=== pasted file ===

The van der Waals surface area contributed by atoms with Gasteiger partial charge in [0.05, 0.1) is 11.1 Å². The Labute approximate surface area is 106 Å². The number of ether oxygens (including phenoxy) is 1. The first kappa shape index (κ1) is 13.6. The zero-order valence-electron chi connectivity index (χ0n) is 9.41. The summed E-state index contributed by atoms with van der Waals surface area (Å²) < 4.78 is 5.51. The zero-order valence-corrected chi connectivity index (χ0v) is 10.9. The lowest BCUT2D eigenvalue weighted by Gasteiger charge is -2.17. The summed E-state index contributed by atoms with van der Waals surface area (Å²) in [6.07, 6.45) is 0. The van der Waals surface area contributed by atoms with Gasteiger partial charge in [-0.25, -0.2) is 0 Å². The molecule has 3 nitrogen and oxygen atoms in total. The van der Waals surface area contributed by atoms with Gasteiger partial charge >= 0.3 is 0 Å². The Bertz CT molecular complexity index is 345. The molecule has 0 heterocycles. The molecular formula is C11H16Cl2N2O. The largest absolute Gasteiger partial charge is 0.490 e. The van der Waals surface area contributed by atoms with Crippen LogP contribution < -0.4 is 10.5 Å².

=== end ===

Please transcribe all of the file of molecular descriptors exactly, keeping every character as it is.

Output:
The van der Waals surface area contributed by atoms with Gasteiger partial charge in [0.05, 0.1) is 11.1 Å². The Labute approximate surface area is 106 Å². The number of ether oxygens (including phenoxy) is 1. The first kappa shape index (κ1) is 13.6. The zero-order valence-electron chi connectivity index (χ0n) is 9.41. The summed E-state index contributed by atoms with van der Waals surface area (Å²) < 4.78 is 5.51. The zero-order valence-corrected chi connectivity index (χ0v) is 10.9. The lowest BCUT2D eigenvalue weighted by Gasteiger charge is -2.17. The summed E-state index contributed by atoms with van der Waals surface area (Å²) in [6.07, 6.45) is 0. The van der Waals surface area contributed by atoms with Gasteiger partial charge in [-0.25, -0.2) is 0 Å². The molecule has 3 nitrogen and oxygen atoms in total. The van der Waals surface area contributed by atoms with Gasteiger partial charge >= 0.3 is 0 Å². The Bertz CT molecular complexity index is 345. The molecule has 0 heterocycles. The molecular formula is C11H16Cl2N2O. The largest absolute Gasteiger partial charge is 0.490 e. The van der Waals surface area contributed by atoms with Crippen LogP contribution < -0.4 is 10.5 Å².